I’ve been reading this book, “The Boy Who Was Raised as a Dog,” and although the title seems a bit extreme, it’s a book about how these clinicians have worked with kids who have been impacted by trauma. As I read it last night, I made a note; the author highlighted how the brain develops a sense of normalcy during its infant stages and determines what is appropriate and what isn’t during those early years. This means those kids who experience extreme, harmful circumstances while they are young may have a cognitive inkling to think that something extreme by most of our standards would be normal. I’ve kept that on my mind as I’ve dealt with kids. Why do they think the way they do? Why do they think it’s okay to talk back to grown people? Why do they make a big deal out of something trivial? It goes back to experiences. And some of those experiences are far from what we’ve ever had to encounter as educators. It’s important to remember that.
I had a student in my office today. He was there because the teacher wanted him to leave his bookbag at the door, a simple task for most. Yet, he wouldn’t do it, and of course if the teacher allowed him to have his bookbag, everyone else would get the idea that they needed theirs as well- something trivial that could become a huge problem. I took the student to my office. I admit that I was frustrated because I was working on gathering some data for the faculty meeting, and here I was having to deal with a 14-year-old who wouldn’t put away a bookbag. I asked, “What’s the problem? Why can’t you put this bookbag up like the teacher told you to do? ” He replied, “I just don’t feel like it. This bookbag ain’t bothering nobody.” I took a deep breath and said a quick prayer….God, guide my words…and I replied, “You know what, it sure isn’t. But the procedure is for students to put their bookbags at the door in that class, and you are no exception to that rule. So what now?” He said, “I don’t know. You the principal, ain’t you? You tell me.” I smiled and told him, “You know what, you’re absolutely right. And one of the things you and I have talked about before is following directions and respecting adults. So where are your parents? Who’s going to come get you?” Suddenly, he began to think of his parents having to leave work. I could see his brain thinking of the consequences associated with it. I’m no psychic, but one thing I learned as a child was that if my mom got phone calls to leave work for any school issue, there would be a HUGE price to pay.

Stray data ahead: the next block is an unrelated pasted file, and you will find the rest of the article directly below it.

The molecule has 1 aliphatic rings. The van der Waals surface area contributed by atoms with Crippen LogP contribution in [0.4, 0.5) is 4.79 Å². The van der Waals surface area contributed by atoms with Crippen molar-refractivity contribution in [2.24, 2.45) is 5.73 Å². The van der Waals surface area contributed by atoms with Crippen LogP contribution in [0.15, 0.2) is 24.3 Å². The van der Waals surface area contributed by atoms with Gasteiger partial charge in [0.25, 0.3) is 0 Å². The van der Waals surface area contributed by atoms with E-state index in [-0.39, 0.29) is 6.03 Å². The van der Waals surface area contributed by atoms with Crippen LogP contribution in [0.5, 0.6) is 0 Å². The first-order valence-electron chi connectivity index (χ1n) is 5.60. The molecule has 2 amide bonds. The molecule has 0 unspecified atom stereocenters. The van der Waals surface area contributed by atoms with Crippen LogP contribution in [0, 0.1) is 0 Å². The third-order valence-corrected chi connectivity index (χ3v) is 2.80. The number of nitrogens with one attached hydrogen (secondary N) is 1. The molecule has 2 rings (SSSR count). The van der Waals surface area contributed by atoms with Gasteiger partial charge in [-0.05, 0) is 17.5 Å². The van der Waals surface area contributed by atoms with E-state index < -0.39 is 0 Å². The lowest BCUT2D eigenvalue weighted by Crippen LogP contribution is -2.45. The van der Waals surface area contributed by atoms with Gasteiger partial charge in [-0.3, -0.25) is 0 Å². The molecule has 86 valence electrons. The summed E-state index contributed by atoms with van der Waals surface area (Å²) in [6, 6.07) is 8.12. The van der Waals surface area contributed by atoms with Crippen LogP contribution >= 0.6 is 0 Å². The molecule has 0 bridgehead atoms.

The student continued by telling me that his mother was at work. I said, “So, you want your mom, who works hard to keep the bills paid, keep you fed, and probably is super tired by the time she gets home, to come to this school to pick you up all because you can’t comply with leaving your bookbag at the door?” I shook my head. I continued and said, “Brother, that ain’t normal. What if she gets fired for having to leave work? Where are you going to stay then? Who’s going to pay the bills then? How will you eat then? She’s doing her part by taking care of you, and you mean to tell me that your 14-year-old self can’t comply and leave a bookbag at the door?” Tears started to well in his eyes. Then, I gave him a choice. I asked him if he wanted to leave the bookbag in my office or if he was ready to leave it at the door of the classroom. He said he’d leave it in my office. Our next conversation circulated around grades. He was having difficulty there too. I said, “Well, one thing is for sure; I don’t know what you’re going through or what the problem is, but if you plan to go to high school you better get those grades up. I can’t give you a sympathy pass because the world won’t give you a sympathy pass. You have work to do. So you need to go see all of your teachers and get some work to help you get caught up for the rest of the day.” He rolled his eyes. He was irritated at this point. I ignored it. I’ve learned to choose my battles. I said, “Are you ready to go back to class?” He replied, “Yeah.” I said, “Excuse me?” He corrected himself, “Yes, sir.” I said, “See. You’ve got it in you if you just use it.” I led the way back to class and opened the door. He walked in, and I left.